Bronze vase of cong form
China, late Ming dynasty, 17th century
A bronze vase of rectangular cong form supported on a tapered circular foot rim. The straight sides rise up to gently sloped shoulders that terminate in a short neck and circular lipped rim. The heavily weighted vase is cast in high relief with a geometric pattern of rectangular facets and single grooves in the centre of each section. The bronze has a rich dark patina.
The form and design of this bronze vase are directly adopted from the jade congs of the Neolithic period. The cong is one of the principal jade types of the early Neolithic period, particularly of the Liangzhu culture (c. 3000 – 2000 BC).1 While the precise symbolism of the cong is not entirely clear, the fact that its form was incorporated by craftsmen in their design of pieces hundreds of years later highlights its importance. A comparable white miniature vase in porcelain, dated to the late 18th century is in the Meyintang Collection.2 A longquan ceramic vase of very similar form and design dated to the Song – Yuan dynasty, 12th -14th century, is in the collection of the Asian Art Museum of San Francisco.3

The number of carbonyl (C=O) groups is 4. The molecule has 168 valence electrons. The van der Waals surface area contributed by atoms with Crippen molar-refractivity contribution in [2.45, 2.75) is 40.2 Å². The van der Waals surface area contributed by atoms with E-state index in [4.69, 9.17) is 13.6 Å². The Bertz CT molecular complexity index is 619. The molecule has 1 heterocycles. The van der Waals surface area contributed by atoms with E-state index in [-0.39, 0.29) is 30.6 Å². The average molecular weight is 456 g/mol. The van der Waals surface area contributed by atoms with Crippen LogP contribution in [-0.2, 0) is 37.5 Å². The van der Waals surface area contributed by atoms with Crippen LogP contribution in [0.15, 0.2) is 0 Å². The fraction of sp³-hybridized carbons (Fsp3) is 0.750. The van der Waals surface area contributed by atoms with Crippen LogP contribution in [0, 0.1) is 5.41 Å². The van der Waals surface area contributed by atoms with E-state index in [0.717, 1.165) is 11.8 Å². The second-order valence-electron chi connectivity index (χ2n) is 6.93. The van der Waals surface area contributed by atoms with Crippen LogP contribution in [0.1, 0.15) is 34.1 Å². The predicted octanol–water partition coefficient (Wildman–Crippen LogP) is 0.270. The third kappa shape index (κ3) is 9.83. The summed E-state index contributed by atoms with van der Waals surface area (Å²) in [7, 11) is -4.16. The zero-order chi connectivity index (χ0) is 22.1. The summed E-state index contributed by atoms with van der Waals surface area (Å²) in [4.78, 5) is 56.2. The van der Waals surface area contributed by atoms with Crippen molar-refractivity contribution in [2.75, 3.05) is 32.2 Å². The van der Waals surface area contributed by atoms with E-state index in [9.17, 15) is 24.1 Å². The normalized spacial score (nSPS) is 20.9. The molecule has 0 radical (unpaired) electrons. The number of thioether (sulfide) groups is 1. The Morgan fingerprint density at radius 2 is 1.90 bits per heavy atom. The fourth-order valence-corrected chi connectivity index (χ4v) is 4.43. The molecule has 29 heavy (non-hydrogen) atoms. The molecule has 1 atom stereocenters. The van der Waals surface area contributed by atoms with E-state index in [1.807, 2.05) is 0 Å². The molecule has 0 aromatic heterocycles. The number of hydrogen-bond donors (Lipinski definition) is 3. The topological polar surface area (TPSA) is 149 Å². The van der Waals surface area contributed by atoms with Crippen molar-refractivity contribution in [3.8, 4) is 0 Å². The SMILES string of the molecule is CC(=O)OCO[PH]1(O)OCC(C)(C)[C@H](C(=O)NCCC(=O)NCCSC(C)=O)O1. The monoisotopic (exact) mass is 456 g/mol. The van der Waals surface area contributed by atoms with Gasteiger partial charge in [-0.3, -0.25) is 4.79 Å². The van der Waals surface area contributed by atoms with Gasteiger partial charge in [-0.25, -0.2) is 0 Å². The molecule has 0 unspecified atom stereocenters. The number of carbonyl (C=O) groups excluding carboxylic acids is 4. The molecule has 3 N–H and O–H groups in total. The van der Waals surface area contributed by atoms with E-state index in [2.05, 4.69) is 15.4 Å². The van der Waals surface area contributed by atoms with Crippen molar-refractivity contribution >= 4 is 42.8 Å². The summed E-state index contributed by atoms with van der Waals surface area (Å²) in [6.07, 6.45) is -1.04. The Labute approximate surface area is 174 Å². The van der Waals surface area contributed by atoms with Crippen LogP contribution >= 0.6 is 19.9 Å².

- Rawson, J. Chinese Jade from the Neolithic to the Qing, British Museum, London, 1995, p. 122
- Krahl, R. Chinese Ceramics from the Meiyintang Collection, Volume Two, Azimuth Editions, p.165, no.801
- Li, He Chinese Ceramics, the New standard Guide, Asian Art Museum of San Francisco, 1996, no. 280, p. 159